UN criticises Iran’s ‘reckless disregard’ and lies about downing of Ukrainian plane

Bereaved relatives had to praise Iran’s government to have victims’ remains returned

Relatives of the 11 Ukrainians who died in a plane mistakenly shot down by Iran in January, react during a ceremony unveiling a memorial stone at the site of the future monument at the Boryspil International airport outside Kiev on February 17, 2020. (Photo by Sergei SUPINSKY / AFP)
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A UN human rights expert on Tuesday accused Iran of “reckless disregard” for human life in the shooting down of a Ukrainian passenger jet last January and of seeking to bewilder investigations into the tragedy afterwards.

Agnes Callamard, a UN rapporteur on summary executions and other abuses, said Iran should have closed its airspace to civilian aircraft early last year when tension was running high after the US assassinated a top Iranian general.

Ms Callamard’s rebuke of Iranian authorities comes as US President Joe Biden’s administration seeks to revive a 2015 nuclear arms reduction deal with Iran, despite concern that the country is a threat to regional stability.

“In situations of high military tension, the most effective means to prevent attacks on civil aviation is to close the airspace,” Ms Callamard said.

“Had Iran, knowing full well that hostilities with the US could readily escalate, closed its airspace for civilian traffic that evening, 176 human beings would not have been killed.”

Iran's Revolutionary Guard Cops said it accidentally shot down the Ukraine International Airlines plane shortly after it took off from Tehran for Kiev on January 8, 2020, killing everyone on board.

Iranian officials said they mistook the Boeing 737-800 for a missile in the tense days after the killing of Iranian military chief Qassem Suleimani in a US drone strike in Iraq.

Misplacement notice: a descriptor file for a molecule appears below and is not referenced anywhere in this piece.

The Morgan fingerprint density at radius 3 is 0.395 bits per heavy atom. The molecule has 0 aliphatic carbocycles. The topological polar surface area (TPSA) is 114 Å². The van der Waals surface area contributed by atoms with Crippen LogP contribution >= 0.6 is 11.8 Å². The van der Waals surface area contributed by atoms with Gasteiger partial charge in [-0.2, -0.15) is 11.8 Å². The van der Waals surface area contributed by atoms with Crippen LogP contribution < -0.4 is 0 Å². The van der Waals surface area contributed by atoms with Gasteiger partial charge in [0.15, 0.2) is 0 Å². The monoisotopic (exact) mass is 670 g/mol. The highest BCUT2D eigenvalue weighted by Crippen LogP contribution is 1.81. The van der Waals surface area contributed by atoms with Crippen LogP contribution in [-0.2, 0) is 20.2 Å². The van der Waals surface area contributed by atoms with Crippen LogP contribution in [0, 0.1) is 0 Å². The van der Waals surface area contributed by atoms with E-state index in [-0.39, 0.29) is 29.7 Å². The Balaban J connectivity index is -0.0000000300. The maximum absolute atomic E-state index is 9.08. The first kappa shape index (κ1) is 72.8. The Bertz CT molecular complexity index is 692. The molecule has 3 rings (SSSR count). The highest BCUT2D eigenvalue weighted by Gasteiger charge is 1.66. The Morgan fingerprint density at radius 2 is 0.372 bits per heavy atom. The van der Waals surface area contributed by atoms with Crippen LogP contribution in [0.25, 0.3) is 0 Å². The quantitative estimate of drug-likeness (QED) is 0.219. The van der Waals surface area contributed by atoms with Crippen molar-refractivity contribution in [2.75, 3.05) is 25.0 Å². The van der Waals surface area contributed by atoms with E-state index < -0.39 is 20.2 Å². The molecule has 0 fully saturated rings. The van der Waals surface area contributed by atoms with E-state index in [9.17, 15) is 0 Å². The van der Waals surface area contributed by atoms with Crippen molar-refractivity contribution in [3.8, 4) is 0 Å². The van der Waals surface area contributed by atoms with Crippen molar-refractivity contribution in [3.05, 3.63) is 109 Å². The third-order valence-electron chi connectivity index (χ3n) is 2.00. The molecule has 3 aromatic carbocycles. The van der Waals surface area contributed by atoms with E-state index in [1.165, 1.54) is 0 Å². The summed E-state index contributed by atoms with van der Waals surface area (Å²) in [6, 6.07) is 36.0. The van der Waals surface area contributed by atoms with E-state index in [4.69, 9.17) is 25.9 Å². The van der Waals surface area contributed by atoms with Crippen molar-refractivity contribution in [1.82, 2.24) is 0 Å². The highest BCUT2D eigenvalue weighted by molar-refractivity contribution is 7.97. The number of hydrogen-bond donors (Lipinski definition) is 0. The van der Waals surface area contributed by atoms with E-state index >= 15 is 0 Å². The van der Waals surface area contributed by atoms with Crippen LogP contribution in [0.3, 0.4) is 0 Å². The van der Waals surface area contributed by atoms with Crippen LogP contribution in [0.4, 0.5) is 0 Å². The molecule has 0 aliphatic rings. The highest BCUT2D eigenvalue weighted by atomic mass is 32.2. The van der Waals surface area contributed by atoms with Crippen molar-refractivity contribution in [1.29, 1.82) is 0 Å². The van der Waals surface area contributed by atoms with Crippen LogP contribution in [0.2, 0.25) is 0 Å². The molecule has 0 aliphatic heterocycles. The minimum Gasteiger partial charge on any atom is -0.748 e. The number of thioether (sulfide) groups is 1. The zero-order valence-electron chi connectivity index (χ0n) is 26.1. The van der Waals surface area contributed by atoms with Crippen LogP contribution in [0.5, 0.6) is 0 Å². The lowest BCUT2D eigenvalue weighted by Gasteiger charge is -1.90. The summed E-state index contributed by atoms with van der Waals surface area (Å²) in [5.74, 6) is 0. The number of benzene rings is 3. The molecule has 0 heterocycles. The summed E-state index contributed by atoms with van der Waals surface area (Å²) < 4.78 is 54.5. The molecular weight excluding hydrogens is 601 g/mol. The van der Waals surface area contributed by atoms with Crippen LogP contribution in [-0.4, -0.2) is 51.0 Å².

The Ukrainian jet was downed hours after Iran launched a ballistic missile attack against American forces in neighbouring Iraq in response to Suleimani's assassination.

Ms Callamard also accused Iran of destroying evidence, releasing false and incomplete information and of failing to prosecute those most responsible for the tragedy – not only the low-level staffers who were arrested and charged.

“The inconsistencies in the official explanations seem designed to create a maximum of confusion and a minimum of clarity. They seem contrived to mislead and bewilder,” Ms Callamard said.

“As for the mistakes that have been admitted, they suggest at minimum a reckless disregard for standard procedures and for the principles of precaution, which should have been implemented to the fullest given the circumstances and the location of the missile unit in the proximity of a civilian airfield.”

In the weeks after the tragedy, Iranian authorities committed more human rights abuses by subjecting relatives of the victims to "harassment, intimidation, threats and physical assault" in an attempt to burnish the regime's image, Ms Callamard said.

“The authorities allegedly denied the families access to the crash site and seemed to not return the entirety of passengers’ belongings to them, with the result that many families were left without even the smallest mementos of those who lost their lives,” she said.

“Iranian officials further thought to coerce families into publicly declaring their support for the government or risk the non-return of their loved ones’ remains. Many families were also reportedly denied private funerals.”

Last month on the anniversary of the tragedy, Ms Callamard called for urgent new measures to protect civilian aircraft flying above war zones or during periods of heightened tension.

Amid concern that Iran should not lead investigations into a tragedy for which it was responsible, Ms Callamard called for the creation of an independent body to monitor air safety during conflicts.

In December, Iran allocated $150,000 for the families of each of the crash victims. Officials also said they will bring to justice those responsible for downing flight PS752 near Imam Khomeini Airport on the outskirts of Tehran.

In a preliminary report in July, Iran’s Civil Aviation Organisation blamed a faulty radar system and poor communication between the air defence operator and his commanders for the downing of the plane.

Tehran's mission to the UN did not immediately answer The National's request for comment.